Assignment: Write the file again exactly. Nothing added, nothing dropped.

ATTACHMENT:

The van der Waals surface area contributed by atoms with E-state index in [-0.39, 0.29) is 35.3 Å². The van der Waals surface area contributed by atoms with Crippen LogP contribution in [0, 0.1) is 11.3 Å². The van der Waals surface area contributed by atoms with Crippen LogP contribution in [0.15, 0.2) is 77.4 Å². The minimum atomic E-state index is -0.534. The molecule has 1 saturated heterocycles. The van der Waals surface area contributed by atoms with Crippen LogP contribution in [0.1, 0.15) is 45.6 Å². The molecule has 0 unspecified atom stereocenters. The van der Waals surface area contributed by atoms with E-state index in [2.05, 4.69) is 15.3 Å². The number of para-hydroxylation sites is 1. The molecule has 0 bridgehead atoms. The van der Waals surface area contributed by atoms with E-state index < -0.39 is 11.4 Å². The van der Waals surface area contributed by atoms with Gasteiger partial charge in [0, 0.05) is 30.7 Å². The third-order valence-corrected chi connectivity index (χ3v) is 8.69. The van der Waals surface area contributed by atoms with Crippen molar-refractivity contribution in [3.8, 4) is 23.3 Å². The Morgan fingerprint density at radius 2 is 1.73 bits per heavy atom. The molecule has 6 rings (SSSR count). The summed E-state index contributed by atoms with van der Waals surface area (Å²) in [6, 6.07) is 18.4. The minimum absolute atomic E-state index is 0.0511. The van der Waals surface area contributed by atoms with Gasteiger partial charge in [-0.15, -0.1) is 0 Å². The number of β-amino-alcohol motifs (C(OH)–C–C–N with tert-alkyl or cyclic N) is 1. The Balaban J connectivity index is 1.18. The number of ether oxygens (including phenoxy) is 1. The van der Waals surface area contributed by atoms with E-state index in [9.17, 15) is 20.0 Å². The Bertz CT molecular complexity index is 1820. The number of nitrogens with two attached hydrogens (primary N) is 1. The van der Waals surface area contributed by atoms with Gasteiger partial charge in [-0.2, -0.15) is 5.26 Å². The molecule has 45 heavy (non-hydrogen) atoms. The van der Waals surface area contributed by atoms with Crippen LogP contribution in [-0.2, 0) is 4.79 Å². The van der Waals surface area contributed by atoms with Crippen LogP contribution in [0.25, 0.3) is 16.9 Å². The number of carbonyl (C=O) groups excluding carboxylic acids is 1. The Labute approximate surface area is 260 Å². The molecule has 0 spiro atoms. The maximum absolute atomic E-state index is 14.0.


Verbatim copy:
The van der Waals surface area contributed by atoms with E-state index in [-0.39, 0.29) is 35.3 Å². The van der Waals surface area contributed by atoms with Crippen LogP contribution in [0, 0.1) is 11.3 Å². The van der Waals surface area contributed by atoms with Crippen LogP contribution in [0.15, 0.2) is 77.4 Å². The minimum atomic E-state index is -0.534. The molecule has 1 saturated heterocycles. The van der Waals surface area contributed by atoms with Crippen LogP contribution in [0.1, 0.15) is 45.6 Å². The molecule has 0 unspecified atom stereocenters. The van der Waals surface area contributed by atoms with E-state index in [2.05, 4.69) is 15.3 Å². The number of para-hydroxylation sites is 1. The molecule has 0 bridgehead atoms. The van der Waals surface area contributed by atoms with E-state index < -0.39 is 11.4 Å². The van der Waals surface area contributed by atoms with Gasteiger partial charge in [0, 0.05) is 30.7 Å². The third-order valence-corrected chi connectivity index (χ3v) is 8.69. The van der Waals surface area contributed by atoms with Crippen molar-refractivity contribution in [3.8, 4) is 23.3 Å². The Morgan fingerprint density at radius 2 is 1.73 bits per heavy atom. The molecule has 6 rings (SSSR count). The summed E-state index contributed by atoms with van der Waals surface area (Å²) in [6, 6.07) is 18.4. The minimum absolute atomic E-state index is 0.0511. The van der Waals surface area contributed by atoms with Gasteiger partial charge in [-0.15, -0.1) is 0 Å². The number of β-amino-alcohol motifs (C(OH)–C–C–N with tert-alkyl or cyclic N) is 1. The Balaban J connectivity index is 1.18. The number of ether oxygens (including phenoxy) is 1. The van der Waals surface area contributed by atoms with E-state index in [9.17, 15) is 20.0 Å². The Bertz CT molecular complexity index is 1820. The number of nitrogens with two attached hydrogens (primary N) is 1. The van der Waals surface area contributed by atoms with Gasteiger partial charge in [-0.2, -0.15) is 5.26 Å². The molecule has 45 heavy (non-hydrogen) atoms. The van der Waals surface area contributed by atoms with Crippen LogP contribution in [-0.2, 0) is 4.79 Å². The van der Waals surface area contributed by atoms with Crippen LogP contribution in [0.25, 0.3) is 16.9 Å². The number of carbonyl (C=O) groups excluding carboxylic acids is 1. The Labute approximate surface area is 260 Å². The molecule has 0 spiro atoms. The maximum absolute atomic E-state index is 14.0.